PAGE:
Phenotype-dependent and -independent actions of rosuvastatin on atherogenic lipoprotein subfractions in hyperlipidaemia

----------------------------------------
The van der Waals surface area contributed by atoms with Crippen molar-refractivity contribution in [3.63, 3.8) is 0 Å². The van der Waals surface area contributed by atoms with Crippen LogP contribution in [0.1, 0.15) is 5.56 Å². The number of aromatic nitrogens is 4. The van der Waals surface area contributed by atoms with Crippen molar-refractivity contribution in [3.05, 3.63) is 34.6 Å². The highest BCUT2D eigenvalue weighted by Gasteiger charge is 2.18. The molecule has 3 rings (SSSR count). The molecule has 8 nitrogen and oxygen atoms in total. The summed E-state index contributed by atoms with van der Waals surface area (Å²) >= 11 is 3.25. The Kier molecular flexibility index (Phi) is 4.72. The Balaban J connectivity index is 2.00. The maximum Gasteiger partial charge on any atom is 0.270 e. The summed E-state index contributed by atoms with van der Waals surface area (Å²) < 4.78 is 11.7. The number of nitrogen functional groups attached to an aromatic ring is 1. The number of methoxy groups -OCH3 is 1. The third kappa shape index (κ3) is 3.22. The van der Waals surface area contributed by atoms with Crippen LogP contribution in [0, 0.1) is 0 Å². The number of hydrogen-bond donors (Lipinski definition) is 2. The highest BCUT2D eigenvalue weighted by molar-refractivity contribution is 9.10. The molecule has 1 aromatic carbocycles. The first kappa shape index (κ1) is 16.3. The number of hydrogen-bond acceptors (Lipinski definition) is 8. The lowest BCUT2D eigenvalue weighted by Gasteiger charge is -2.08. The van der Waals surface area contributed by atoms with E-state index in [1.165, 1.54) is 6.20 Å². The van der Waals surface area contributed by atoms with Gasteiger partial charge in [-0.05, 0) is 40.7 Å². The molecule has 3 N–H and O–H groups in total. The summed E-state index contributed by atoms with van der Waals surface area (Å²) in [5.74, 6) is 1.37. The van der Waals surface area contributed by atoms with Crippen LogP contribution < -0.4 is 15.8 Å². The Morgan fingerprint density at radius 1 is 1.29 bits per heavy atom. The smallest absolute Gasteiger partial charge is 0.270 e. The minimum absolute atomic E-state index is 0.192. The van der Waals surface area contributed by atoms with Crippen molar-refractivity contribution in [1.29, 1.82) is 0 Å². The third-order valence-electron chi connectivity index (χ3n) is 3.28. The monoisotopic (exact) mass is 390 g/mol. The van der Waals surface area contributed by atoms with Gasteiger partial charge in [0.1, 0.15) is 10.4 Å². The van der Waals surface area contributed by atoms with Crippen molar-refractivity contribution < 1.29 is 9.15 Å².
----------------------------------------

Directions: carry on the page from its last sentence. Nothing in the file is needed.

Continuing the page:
This randomised, double-blind, placebo-controlled crossover study evaluated the effects of rosuvastatin (40 mg/day for 8 weeks) on atherogenic apolipoprotein B-containing lipoprotein subfractions. Subjects, recruited based on raised plasma triglyceride (TG) or low-density lipoprotein cholesterol (LDL-C), were divided into normotriglyceridaemic (NTG, n=13; TG<2.0 mmol/l) and hypertriglyceridaemic (HTG, n=16; TG≥2.0 mmol/l) groups. Similar reductions on rosuvastatin were observed for both groups in LDL-C (NTG −60%; HTG −56%), apoB (both −49%), intermediate-density lipoprotein (NTG −57%; HTG −54%) and LDL circulating mass (NTG −52%, HTG −58%) (all P<0.001 versus placebo), i.e., these changes were phenotype independent. Phenotype dependency in response was observed in HTG relative to NTG in concentration of small dense LDL (LDL-III) (NTG −44%, P=NS; HTG −69%, P<0.001), very-low-density lipoprotein1 (NTG −18%, P=NS; HTG 46%, P<0.01), and remnant-like particle cholesterol (NTG −31%, P=NS; HTG −48%, P<0.05). Rosuvastatin reduced cholesteryl ester transfer protein (CETP) by 33% in NTG and 37% in HTG (both P<0.001); a reduction in cholesteryl ester transfer activity (−59%, P<0.001) was observed in HTG only. Rosuvastatin therefore, in addition to lowering LDL and apoB-concentrations, largely corrected the TG and LDL abnormalities in subjects who had the propensity to develop the atherogenic lipoprotein phenotype.


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